First zero-emission McDonald's restaurant unveiled at Disney, Florida

McDonald's has unveiled its first zero-emissions restaurant at Walt Disney World Resort in Florida, with solar arrays, green walls and kinetic bikes all featuring to create enough renewable energy that the building will need each year.

Solar-powered carpark lighting poles will offset more than 9,000kWh of energy use annually

Solar-powered carpark lighting poles will offset more than 9,000kWh of energy use annually

The remodelled building is McDonald’s first zero-emissions restaurant and is located on the west side of Disney’s property on Buena Vista Drive near the All-Star Resorts. McDonald’s has confirmed that a “soft-launch” period will start shortly, whereby the restaurant will only be open for Drive-Thru and delivery service.

The restaurant will have strict measures in place to protect customers and staff during the COVID-19 pandemic.

The building features a number of innovative green technologies that will create enough onsite renewable energy to cover all of its energy needs on a net annual basis.

More than 1,000 solar panels are located on the building’s roof, capable of generating 600,000kWh per year. An additional 1,500 square feet of solar glass panels that generate almost 70,000kWh of renewable energy have also been introduced. Around 600 square feet of louver windows that automatically open and close to help cool the restaurant and more than 1,700 square feet of plant-covered walls that absorb CO2, promote biodiversity and retain water also feature.

Solar-powered carpark lighting poles will offset more than 9,000kWh of energy use annually, while smart water usage and stationary bikes used by customers to create kinetic energy to power the McDonald’s Golden Arch lights have also been introduced.

"These unprecedented times have only heightened the importance of innovation that fosters long-term security and sustainability," McDonald’s chief supply chain officer for North America, Marion Gross said.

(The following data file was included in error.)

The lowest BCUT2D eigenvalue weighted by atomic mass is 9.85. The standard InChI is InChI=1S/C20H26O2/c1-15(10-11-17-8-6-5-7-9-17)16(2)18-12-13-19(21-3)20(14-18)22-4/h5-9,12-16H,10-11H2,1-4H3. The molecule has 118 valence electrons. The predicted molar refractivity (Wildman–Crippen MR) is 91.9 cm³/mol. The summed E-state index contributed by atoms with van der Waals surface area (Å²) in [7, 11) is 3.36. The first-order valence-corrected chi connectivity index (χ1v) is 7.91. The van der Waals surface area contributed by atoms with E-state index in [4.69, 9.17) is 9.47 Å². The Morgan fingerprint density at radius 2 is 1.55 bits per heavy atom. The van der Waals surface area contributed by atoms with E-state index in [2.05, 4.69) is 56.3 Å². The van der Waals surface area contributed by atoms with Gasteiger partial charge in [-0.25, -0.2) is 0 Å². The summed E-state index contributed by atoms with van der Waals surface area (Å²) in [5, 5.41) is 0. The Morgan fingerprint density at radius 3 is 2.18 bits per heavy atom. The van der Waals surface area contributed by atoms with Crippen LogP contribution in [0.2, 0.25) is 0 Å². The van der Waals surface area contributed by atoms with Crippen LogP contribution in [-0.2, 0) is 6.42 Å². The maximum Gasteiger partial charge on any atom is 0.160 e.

"While health and safety in our restaurants is our top priority, we must also remain focused on creating positive change for our communities and the planet. This restaurant marks an important step in McDonald's journey to reduce our carbon footprint and identify meaningful solutions in the fight against climate change." 

Science-based targets

McDonald’s is looking to certify the building as zero emissions under the International Living Future Institute’s Zero Energy standard.

The restaurant will also be used to form new initiatives and learnings for McDonald’s current sustainability strategy, which includes science-based targets to reduce emissions by 36% at restaurants and offices by 2030 against a 2015 baseline.

McDonald’s restaurants in Austria, France, Germany, Portugal, Sweden, Switzerland, The Netherlands and the UK are already at or near 100% powered by renewables as of 2018. Additionally, McDonald's UK & Ireland has unveiled plans to install electric vehicle (EV) charging points at all restaurants with a drive-thru, as part of a partnership with InstaVolt.

The company announced two major US renewable agreements in November, adding more renewable power to the grid than any over major US restaurant firm. The capacity of the two deals is equivalent to the energy use of around 2,500 McDonald’s restaurants

In fact, the deals will prevent more than 700,000 metric tonnes of emissions – equivalent to planting more than 11 million trees or taking over 140,000 cars off the road for a year. It is expected that the renewable agreements will move McDonald’s 16% closer to its science-based target.

Matt Mace



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